Lawyer Burns Ties to Harvard, Literally
We've seen lawyers' careers go up in smoke before, but never quite so literally. "Jack" is a Washington, D.C., lawyer who hopes someday to be to the legal profession what Siddhartha was to Buddhism -- one remembered for giving up a life of luxury to pursue the path of simplicity. Unlike Buddha, Jack has a blog, "Adventures in Voluntary Simplicity," where he anonymously chronicles his self-charted conversion from highly paid lawyer to pilgrim of simple happiness. It all started last June, when Jack took a vow: "stop living a life of excess, materialism, and unnecessary stress in order to gain something much more valuable: unencumbered, simple happiness." Out would go his job at a large law firm. Out would go his $300,000-plus annual salary. Out would go his newly renovated, four-level townhouse. Out would go his mix of expensive antique and modern furniture. At least that was the plan, yet to be executed.
But one vestige of his yet-to-be-past self nagged at him -- his Harvard Law School diploma. It stood, a symbolic barrier, between him and freedom. "Sometimes," he decided, "you just need to say goodbye to your past in order to move forward." So goodbye he said, in much the same way that a spurned spouse says goodbye to memories of a former lover. He set it on fire.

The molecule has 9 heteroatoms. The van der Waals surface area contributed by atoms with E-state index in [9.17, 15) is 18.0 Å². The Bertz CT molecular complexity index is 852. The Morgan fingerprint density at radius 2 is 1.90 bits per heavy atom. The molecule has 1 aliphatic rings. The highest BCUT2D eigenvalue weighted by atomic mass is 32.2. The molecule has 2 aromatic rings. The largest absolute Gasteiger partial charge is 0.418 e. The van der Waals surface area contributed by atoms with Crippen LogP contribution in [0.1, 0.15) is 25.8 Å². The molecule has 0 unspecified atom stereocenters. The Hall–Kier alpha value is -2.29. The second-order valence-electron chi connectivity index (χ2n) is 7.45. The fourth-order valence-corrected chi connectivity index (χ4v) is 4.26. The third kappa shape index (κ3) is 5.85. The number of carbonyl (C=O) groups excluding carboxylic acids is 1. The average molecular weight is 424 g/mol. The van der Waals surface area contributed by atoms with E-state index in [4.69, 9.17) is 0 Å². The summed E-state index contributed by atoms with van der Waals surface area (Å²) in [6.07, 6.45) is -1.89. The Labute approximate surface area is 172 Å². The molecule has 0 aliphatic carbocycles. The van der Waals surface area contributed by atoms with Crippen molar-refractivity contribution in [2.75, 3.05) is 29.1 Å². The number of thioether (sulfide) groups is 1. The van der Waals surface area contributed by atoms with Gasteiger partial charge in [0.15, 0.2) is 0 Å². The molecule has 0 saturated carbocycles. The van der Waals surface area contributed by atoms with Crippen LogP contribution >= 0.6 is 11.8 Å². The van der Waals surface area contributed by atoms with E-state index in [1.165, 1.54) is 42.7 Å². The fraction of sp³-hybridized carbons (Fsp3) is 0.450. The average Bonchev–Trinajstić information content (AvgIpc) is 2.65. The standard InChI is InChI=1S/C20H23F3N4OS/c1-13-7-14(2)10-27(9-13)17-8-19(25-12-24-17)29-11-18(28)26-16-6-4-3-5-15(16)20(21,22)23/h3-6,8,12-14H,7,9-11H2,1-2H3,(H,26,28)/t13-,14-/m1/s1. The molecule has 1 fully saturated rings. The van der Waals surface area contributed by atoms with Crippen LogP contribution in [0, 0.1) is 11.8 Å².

Not only did he incinerate his Harvard degree, but he captured the conflagration on video, describing it on his blog and posting it to YouTube. "In the end," he writes, "it was just a piece of paper. Nothing more. I would rather live my life on my own terms than be a person that needs a piece of paper to justify their own worth."
I suspect a few folks in Harvard's alumni-development office will be hot under the collar when they see Jack's video. But one lesson every Harvard Law grad can learn from watching Jack's act of career-defiance is that these things are not all that easy to burn.
Posted by Robert J. Ambrogi on October 28, 2008 at 03:36 PM | Permalink
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